Get us in your inbox


  • Film
  • 4 out of 5 stars

Time Out says

4 out of 5 stars

Shot and set in Cuba, Viva deals with queer identities presented along the sensual Cuban tones of the 50's and 60's. At the same time, the film explores a father-son relationship through their complex journey of conflict and reconciliation. In doing so, the question it ultimately asks is in regards to identity and personal growth: "how does one live a life that is true to him/herself?" What is impressive here is that these different aspects that the film focuses on do not clash or crowd its narrative space but create a special kind of synergy. Whilst also successfully presenting unique aesthetic qualities, Viva does not fail to entertain its audience, with laugh and also tears.

Yet, the story line is rather simple. Jesus (Héctor Medina), an 18-year old working as a hairdresser in rundown Havana pursues his dream of becoming a drag queen, despite the opposition of his macho, ex-boxer father Angel (Jorge Perugorria).  Even without a dramatic turn, the story keeps its audience engaged until the last second. It is perhaps because each one of the characters’ life is at the end “dramatic” in its own right: feeble but kind-hearted Jesus dedicates everything to keep his dream, Angel refuses to accept his son’s ambition to perform in drag while reminiscing his past when he “had nothing to fear,” and Mama (Luis Alberto Garcia), a Havana drag queen troupe who has been cultivating her life in the manner of a warrior now fights for Angel. Perhaps far from how it seems, it is extremely easy to relate to these characters. With his sexual identity and introverted tendency giving Jesus struggles to overcome each and every day, we are allowed to examine our own scars and to be healed through such awareness—the “personal” aspects of the story is what becomes relatable for the viewer.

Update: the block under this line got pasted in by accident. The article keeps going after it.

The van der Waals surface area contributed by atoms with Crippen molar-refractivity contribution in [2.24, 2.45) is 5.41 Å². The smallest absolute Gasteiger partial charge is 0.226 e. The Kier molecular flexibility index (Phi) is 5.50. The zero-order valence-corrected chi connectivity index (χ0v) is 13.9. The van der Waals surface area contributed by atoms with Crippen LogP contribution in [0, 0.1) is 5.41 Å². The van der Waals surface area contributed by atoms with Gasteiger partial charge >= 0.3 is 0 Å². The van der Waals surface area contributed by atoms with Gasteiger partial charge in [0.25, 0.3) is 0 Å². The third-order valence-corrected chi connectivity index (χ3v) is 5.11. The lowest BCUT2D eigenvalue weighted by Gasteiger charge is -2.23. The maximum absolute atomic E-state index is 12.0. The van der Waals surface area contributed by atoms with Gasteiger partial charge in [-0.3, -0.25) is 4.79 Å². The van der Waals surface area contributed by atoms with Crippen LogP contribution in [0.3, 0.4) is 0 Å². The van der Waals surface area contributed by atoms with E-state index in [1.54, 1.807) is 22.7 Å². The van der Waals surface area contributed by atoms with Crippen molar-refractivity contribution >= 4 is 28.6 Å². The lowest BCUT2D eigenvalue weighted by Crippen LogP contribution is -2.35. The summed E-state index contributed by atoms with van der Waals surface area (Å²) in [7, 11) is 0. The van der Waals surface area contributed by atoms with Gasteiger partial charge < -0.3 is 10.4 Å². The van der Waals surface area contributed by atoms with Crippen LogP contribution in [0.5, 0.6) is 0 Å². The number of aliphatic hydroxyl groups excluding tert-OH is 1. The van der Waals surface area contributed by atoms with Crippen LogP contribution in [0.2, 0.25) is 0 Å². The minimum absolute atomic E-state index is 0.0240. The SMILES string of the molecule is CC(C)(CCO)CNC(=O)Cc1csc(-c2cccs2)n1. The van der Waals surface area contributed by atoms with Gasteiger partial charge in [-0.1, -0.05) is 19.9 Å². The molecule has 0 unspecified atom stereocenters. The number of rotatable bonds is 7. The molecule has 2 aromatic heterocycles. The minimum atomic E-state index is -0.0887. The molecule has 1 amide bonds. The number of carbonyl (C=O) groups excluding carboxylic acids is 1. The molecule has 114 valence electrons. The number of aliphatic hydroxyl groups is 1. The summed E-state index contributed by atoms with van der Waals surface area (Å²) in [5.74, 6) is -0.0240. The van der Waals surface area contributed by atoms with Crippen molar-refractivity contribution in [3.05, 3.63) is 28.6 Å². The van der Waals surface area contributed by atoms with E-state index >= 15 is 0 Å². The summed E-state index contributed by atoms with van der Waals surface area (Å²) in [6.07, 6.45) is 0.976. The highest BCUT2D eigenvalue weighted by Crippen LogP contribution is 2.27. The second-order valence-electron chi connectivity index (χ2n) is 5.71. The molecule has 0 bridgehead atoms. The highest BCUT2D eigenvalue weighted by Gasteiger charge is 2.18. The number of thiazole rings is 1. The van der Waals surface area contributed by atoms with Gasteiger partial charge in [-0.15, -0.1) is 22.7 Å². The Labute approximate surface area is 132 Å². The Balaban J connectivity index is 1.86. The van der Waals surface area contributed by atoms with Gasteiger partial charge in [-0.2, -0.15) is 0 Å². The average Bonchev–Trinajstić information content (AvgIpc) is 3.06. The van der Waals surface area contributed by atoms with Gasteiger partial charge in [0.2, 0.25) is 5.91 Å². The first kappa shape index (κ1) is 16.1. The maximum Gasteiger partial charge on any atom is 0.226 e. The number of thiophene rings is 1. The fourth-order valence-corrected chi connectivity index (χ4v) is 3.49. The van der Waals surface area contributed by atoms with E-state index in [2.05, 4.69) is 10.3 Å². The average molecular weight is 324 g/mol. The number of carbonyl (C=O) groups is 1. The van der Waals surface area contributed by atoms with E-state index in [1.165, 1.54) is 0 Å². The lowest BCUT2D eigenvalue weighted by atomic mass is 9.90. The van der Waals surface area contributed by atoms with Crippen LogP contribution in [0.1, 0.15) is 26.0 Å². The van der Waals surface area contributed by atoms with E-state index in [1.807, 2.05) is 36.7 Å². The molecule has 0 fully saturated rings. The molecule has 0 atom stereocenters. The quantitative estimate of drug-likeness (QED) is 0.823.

What tops off such strong narrative is the remarkable performances of the actors. Through the portrayal of conflict between Jesus and Angel who whilst facing death turns his back on his transgender son, the course of acceptance and love is expressed through just the right amount of emotions, without overwhelming the audience. Perhaps it is with such factor that its audience so easily goes through an experience similar to transference. At some point you'll hate Angel when he cold-heartedly dismisses Jesus, and feel almost suffocated to see Jesus when he regardless does what he is told to do. It is difficult not to laugh when Mama sings, "Don't fall in love with her," and not to cry when Angel, witnessing Jesus' performance on stage, lovingly touches his chin. As such, Viva surprises its audience with its remarkable ability to lead them through a wide spectrum of emotions.

By Park Hun-hee (Content Provider, Time Out Seoul)

Cast and crew

  • Director:Paddy Breathnach
  • Cast:
    • Héctor Medina
    • Jorge Perugorría
    • Luis Alberto García
You may also like